Formation of ordered ice nanotubes inside carbon nanotubes

We report simulations of the behaviour of water encapsulated in carbon nanotubes that suggest the existence of a variety of new ice phases not seen in bulk ice, and of a solid– liquid critical point

Kenichiro Koga; G. T. Gao; Hideki Tanaka; X. C. Zeng

2002

Scholarcy highlights

  • A comparison of the snapshot of the hexagonal ice nanotube with that of the liquid in the single-walled carbon nanotubes shows that the solid phase has a hollow-tube structure whereas the liquid phase has not
  • Summary: Following their discovery1, carbon nanotubes have attracted interest for their unusual electrical and mechanical properties, and because their hollow interior can serve as a nanometre-sized capillary2, 3, 4, 5, 6, 7, mould8, 9, 10, 11 or template12, 13, 14 in material fabrication
  • Intriguing is the conjecture16 that matter within the narrow confines of a carbon nanotube might exhibit a solid–liquid critical point17 beyond which the distinction between solid and liquid phases disappears
  • This unusual feature, which cannot occur in bulk material, would allow for the direct and continuous transformation of liquid matter into a solid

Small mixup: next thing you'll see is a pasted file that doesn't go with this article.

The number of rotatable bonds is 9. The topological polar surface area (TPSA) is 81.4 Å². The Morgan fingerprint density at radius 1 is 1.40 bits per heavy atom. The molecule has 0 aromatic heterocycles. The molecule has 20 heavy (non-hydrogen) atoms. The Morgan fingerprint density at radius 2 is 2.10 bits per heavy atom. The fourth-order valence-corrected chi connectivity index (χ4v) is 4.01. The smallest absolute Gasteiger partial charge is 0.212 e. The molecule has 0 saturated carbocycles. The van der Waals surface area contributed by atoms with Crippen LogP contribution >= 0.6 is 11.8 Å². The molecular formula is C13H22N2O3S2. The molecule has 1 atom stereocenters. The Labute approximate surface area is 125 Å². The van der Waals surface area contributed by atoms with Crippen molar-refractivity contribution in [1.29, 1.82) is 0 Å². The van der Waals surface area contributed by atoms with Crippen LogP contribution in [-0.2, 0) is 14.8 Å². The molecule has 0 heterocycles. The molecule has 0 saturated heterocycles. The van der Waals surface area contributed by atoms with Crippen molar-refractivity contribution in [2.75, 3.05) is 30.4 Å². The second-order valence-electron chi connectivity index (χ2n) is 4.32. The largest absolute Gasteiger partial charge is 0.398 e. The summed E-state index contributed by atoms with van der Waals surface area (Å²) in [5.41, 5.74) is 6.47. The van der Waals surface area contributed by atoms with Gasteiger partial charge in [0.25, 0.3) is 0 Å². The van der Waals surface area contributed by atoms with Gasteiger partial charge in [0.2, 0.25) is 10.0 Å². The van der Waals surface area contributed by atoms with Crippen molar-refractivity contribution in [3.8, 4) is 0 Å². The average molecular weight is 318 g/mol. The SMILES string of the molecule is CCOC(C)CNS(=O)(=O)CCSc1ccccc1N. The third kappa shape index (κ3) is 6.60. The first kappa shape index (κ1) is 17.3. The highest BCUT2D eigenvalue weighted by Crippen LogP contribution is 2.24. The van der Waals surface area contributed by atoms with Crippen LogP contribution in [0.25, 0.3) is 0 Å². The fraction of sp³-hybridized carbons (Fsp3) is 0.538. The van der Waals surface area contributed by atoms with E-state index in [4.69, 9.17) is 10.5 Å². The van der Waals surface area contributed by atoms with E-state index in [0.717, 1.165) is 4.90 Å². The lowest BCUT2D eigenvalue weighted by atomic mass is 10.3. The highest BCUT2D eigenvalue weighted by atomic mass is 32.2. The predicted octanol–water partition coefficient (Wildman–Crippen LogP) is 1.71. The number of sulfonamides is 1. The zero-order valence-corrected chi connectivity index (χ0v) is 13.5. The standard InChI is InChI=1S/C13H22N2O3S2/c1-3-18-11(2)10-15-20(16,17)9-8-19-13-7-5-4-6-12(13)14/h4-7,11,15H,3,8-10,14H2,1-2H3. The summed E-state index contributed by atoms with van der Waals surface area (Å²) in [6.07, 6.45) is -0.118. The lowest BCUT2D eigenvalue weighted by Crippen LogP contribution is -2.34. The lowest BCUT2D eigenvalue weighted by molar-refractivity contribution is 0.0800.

• We report simulations of the behaviour of water encapsulated in carbon nanotubes that suggest the existence of a variety of new ice phases not seen in bulk ice, and of a solid– liquid critical point
  • Using carbon nanotubes with diameters ranging from 1.1 nm to 1.4 nm and applied axial pressures of 50 MPa to 500 MPa, we find that water can exhibit a first-order freezing transition to hexagonal and heptagonal ice nanotubes, and a continuous phase transformation into solid-like square or pentagonal ice nanotubes
  • Grand-potential density Phase equilibria of water confined in an open-ended carbon nanotube in contact with bulk water at fixed chemical potential μ and temperature T are determined from the minima of grand-potential density, ω =/V, where F and V are the Helmholtz free energy and the volume of the interior

Need more features? Save interactive summary cards to your Scholarcy Library.